So I'm busy with exams and don't really have the time to post anything technical yet. I do however felt that the two groups I started need to get some kind of momentum - so I posted one question I'm interested in on each group.

Check it out:

I hope to actually contribute something more technical from my side within the next week :-)

Difference between USB and IEEE 1394?

Let me start this off with the disclaimer that this was an apples to oranges comparison (or in this case an Apple to Dell comparison). The reason I thought this was interesting is that there was far more variation than I expected, on the MacBook anyway.

 The machines have similar processors (Intel Core Duo), with the MacBook having a slight edge, 2.0 GHz as opposed to the Dells 1.8 GHz.  However, the Dell has 3 GB of ram as opposed to the Macbooks 1 GB.

 Anyway, I have been trying to get the project I have been working on ( to run on my wife's MacBook with Mac OS X. I have done all of the development on GNU/Linux and it runs very well on all of the versions of GNU/Linux I have tried. I have been using these Western Digital 1 TB external hard drives for storage.  They have both USB and Firewire connections and I have used both on Linux and never noticed any difference (but I had never tested to see if there was any real difference).

A few nights ago I got it compiled and working on the MacBook, but when I tried to store files with the MacBook it was painfully slow.  It was so slow that it was unusable for what I was trying to do.  So this morning I decided to run a test to see if I could figure out what was happening.  I connected the WD drive with the USB cable to the MacBook, prep'd it and stored 111 photos (384 MB).  These are the times:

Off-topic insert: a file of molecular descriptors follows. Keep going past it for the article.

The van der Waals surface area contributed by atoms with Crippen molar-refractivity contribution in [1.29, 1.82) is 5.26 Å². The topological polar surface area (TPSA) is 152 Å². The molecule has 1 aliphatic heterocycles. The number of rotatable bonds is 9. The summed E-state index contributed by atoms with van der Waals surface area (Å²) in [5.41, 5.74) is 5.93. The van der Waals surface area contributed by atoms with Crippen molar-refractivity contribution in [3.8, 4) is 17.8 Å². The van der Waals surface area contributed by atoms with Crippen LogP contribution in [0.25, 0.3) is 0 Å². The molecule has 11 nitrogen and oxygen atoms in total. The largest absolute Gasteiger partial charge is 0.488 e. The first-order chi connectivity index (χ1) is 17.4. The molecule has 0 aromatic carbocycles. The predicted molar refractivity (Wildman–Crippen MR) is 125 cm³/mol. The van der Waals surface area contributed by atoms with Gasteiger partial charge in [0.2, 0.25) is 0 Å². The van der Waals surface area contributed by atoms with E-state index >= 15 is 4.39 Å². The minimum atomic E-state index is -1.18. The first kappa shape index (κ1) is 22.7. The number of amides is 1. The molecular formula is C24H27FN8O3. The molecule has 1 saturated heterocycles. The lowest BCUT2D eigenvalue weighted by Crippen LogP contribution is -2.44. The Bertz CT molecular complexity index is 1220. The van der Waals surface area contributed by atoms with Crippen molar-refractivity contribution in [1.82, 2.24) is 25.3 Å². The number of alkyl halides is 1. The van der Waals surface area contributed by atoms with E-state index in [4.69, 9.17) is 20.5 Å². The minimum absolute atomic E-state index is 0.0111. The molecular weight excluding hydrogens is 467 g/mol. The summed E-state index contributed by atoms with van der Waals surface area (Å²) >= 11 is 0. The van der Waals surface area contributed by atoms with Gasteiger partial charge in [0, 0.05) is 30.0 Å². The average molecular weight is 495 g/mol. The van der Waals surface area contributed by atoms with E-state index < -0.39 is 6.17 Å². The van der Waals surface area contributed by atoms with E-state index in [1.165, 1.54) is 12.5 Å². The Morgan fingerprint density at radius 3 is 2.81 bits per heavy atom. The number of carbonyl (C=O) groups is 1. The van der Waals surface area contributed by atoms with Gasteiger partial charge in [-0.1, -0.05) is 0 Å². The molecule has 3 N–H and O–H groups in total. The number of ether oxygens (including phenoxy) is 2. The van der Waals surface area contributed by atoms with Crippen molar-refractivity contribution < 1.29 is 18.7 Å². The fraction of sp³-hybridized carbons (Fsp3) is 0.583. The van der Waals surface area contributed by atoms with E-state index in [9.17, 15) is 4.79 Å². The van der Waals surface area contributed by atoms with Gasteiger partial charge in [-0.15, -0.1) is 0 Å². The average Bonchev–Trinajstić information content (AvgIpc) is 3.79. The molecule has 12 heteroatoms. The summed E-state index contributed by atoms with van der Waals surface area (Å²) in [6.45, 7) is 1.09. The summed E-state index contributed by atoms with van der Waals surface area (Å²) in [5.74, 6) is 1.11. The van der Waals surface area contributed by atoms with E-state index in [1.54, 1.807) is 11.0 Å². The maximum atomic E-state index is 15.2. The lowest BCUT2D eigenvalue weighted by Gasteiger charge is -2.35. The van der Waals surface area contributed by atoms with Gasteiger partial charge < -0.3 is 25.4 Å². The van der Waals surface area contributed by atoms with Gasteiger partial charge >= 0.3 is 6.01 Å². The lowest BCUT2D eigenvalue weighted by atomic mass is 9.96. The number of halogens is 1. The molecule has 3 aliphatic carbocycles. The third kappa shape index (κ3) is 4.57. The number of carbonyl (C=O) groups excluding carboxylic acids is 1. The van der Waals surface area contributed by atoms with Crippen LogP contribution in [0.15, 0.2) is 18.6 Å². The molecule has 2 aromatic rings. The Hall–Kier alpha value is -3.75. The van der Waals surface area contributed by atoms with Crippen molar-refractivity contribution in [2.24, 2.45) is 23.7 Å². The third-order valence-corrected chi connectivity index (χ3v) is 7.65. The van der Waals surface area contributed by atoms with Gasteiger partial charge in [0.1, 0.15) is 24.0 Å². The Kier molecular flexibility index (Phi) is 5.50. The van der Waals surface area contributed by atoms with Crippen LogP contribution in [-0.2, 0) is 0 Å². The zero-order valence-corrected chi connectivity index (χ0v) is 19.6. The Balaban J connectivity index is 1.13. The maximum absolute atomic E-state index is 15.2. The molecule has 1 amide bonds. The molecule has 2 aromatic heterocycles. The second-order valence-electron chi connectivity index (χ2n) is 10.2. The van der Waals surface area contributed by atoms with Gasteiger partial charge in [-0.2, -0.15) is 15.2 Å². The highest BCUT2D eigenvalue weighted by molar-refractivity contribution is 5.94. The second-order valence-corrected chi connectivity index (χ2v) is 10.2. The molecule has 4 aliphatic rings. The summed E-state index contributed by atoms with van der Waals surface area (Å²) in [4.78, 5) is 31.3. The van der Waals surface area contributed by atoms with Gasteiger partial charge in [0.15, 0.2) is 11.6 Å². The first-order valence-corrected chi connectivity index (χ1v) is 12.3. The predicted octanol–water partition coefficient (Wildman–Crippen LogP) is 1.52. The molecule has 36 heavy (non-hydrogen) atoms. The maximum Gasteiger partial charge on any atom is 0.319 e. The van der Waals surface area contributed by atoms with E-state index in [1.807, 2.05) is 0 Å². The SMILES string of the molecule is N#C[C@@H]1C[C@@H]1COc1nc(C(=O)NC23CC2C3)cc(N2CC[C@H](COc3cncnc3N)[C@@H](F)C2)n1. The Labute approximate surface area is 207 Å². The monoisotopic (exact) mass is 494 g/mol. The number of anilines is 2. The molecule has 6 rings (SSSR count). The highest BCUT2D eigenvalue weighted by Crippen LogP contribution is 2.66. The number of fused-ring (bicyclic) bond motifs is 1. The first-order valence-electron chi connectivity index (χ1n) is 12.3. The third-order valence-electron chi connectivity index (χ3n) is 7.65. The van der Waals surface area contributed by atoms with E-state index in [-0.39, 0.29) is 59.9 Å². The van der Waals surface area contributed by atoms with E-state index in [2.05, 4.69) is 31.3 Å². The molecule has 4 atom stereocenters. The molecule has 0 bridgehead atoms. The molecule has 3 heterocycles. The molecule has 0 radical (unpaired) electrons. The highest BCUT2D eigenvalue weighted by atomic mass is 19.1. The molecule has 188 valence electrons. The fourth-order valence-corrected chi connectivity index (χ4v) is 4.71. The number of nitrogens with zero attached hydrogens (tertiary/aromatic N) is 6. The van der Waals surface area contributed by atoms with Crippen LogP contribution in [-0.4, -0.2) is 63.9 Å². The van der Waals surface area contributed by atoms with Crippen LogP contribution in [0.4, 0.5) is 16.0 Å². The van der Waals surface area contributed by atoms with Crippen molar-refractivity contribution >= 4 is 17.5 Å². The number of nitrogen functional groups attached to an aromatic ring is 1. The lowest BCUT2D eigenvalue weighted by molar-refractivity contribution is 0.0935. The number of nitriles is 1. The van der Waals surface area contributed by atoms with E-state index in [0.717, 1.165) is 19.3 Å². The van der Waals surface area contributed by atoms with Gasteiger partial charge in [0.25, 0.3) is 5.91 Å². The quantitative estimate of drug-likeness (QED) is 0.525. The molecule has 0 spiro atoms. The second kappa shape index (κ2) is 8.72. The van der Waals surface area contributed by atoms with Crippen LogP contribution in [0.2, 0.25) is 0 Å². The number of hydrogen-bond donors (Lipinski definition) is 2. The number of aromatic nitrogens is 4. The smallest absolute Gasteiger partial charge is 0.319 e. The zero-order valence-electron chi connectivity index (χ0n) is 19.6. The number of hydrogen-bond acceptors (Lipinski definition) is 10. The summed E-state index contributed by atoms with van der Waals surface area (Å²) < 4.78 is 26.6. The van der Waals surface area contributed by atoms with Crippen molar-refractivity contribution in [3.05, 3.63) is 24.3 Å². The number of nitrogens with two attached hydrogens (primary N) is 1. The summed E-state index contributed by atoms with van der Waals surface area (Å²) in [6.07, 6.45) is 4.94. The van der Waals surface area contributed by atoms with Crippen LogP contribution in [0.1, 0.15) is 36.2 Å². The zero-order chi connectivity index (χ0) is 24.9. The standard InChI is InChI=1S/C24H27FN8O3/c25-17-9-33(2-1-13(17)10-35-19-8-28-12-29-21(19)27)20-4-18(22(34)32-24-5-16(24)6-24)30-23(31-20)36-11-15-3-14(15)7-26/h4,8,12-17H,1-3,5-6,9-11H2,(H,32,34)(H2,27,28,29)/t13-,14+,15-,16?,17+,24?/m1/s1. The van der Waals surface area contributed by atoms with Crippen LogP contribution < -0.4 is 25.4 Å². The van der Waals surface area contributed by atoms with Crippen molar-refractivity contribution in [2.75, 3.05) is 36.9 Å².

real    17m3.569s
    user    2m17.587s
    sys     0m31.001s

Then I wondered if the problem was the USB connection so disconnected the drive and reconnected it with the Firewire cable and imported exactly the same 111 files.  It was 4X faster than it was with the USB connection:

    real    4m10.148s
    user    2m1.636s
    sys     0m28.276s

I thought this was pretty weird because I had never noticed that much difference between USB and Firewire when running on GNU/Linux.   So then I had to run the same test again to see.  I ran the USB test first, with the same 111 files:

    real    1m57.584s
    user    1m31.102s
    sys    0m6.368s

And with Firewire:

    real    1m58.318s
    user    1m32.070s
    sys    0m6.996s

I thought it was interesting that there was such a significant difference between Firewire and USB on the MacBook, but not on the Dell.  I have decided I will have to get a Mac and install Linux on it and then compare Apples to Apples, so to speak.




Hi everybody at Looking forward to get to know you.

New shinyness

Loving the new site.  I've been very curious about it since I heard the news that it was changing hands.  Content is currently thin for obvious reasons, but I really hope that it picks up and becomes a daily work distraction for me ;)